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The Relationship Between Fun and Happiness

I appreciate the opportunity to visit with you amazing young people today, and a fair amount of amazing old people! My patriarchal blessing indicated that I would “teach the Gospel to the nations of the earth.” And, I have taught in places like Arizona, New Zealand and Vietnam. But, today I am really getting to speak to the “nations of the earth.” I consider it a wonderful privilege – and a huge responsibility. I hope and pray that the things I’ve prepared will be just what many of you may need to hear at this time.  

I’d like to start with just asking if you’re happy!? You don’t need to answer out loud; but I’d like you to think about it, are you happy? I hope that you are; but if you’re not, maybe you need to lighten up, and have more fun! Is that what some of you were thinking? If you really think that you need to have more fun, so you can be more happy, I hope that you’ll listen very carefully today. Or if you know those that are not very happy right now, perhaps the things that I’ll share today may be able help them in some way.

The title of my devotional message is “The Relationship Between Fun and Happiness.” To help you to know the relationship, and not have to try and figure it out on your own, I’m going to tell you right off the bat what the relationship is between fun and happiness, there is none! That’s right! They are two totally different things. Many people spend a lot of time and concern in their life trying to find happiness. They think that if they have “fun,” they’ll be happy! I am really hoping today, that you can all leave here with a better understanding of how to better find “true happiness” and that you’ll know some of the things that are guaranteed to bring you true joy and happiness!

As I pondered how to present this topic today, I did as any good Mormon would do, I went to the scriptures and started looking for the following terms: fun, happiness, and joy! (I might add here that, for the purposes of my talk, I will use the terms “happiness” and “joy” interchangeably.) Well, as most of you would suspect, the terms happiness and joy were all over in the scriptures! And maybe the most powerful scriptural reference to joy is that in 2 Nephi 2 “men are, that they might have joy.” But as I searched further in the scriptures, it was interesting, the word “fun” is not in the scriptures at all. (That’s another bit of evidence that the terms fun and happiness are not related!) So, why do we care if “fun” and “happiness” are related?   

Years ago, I came across an article in the  Reader’s Digest, called “The Secret of True Happiness.” It caught my attention. It sounded like the title of an old Church video, called “Man’s Search for Happiness.” I wanted to see what someone, not of our faith, might have to say on the subject of “happiness.” It was fascinating! I don’t know that Elder Jeffrey R. Holland could have said it any better! The author, Dennis Prager, explained that basically, “fun” is temporary, it’s what we experience during an activity. The positive affects end when the activity ends. (Like playing basketball, or video games, swimming, etc.) But, “happiness,” on the other hand, is the deeper, more abiding emotion that we enjoy long after the activities or experiences are over. He went on to also point out that if people believe that happiness is found in the fun-filled, pain-free, life then pain must be equated with unhappiness. But, in fact, the opposite is true. He said, “More times than not, things that lead to happiness involve some pain.” Prager gives several examples that should ring true to all of us, that achieving true happiness may include pain, struggle, and sacrifice (“The Secret of True Happiness,”  Reader’s Digest, condensed from REDBOOK, by Dennis Prager. February, 1989)! He then mentioned things like having children, getting married, achieving success in life’s work, religious commitment, and self-improvement. His examples are excellent!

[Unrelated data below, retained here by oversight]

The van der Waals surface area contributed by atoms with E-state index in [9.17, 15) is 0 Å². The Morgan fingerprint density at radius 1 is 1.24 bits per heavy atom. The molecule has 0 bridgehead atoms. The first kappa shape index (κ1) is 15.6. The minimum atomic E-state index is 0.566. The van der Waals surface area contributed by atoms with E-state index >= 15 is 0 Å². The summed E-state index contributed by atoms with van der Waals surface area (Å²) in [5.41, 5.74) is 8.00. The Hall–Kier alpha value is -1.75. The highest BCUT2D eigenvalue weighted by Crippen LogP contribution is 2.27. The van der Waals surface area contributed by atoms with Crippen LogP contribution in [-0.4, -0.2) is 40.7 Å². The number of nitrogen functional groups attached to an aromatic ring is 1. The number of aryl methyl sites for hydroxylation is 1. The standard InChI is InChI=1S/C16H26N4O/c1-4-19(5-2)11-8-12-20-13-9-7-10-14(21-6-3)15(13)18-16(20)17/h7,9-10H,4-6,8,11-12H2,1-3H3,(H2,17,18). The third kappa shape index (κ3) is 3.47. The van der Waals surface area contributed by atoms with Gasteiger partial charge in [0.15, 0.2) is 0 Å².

At this point, I’d like to expand on some of his examples, and include some of my own, to try and help you see the differences between “temporary fun” and true lasting happiness.

When our oldest son went on his mission, I noticed that our younger children would include something like this in their prayers, “Please bless Alan to have fun on his mission!” I don’t know that I thought much about that at first; but then I started thinking, I really don’t care whether Alan has FUN on his mission or not! Very few of us, would describe missions as “fun.” We found great joy and happiness through our service; but if you asked a missionary at the end of a very hard, hot, sweaty, or freezing cold, discouraging day if that was “fun,” I don’t think they would describe it as that! But, missions are often described by the returned missionaries as the “happiest” two years of their lives to that point. Yes, it involved pain, it involved sacrifice and effort.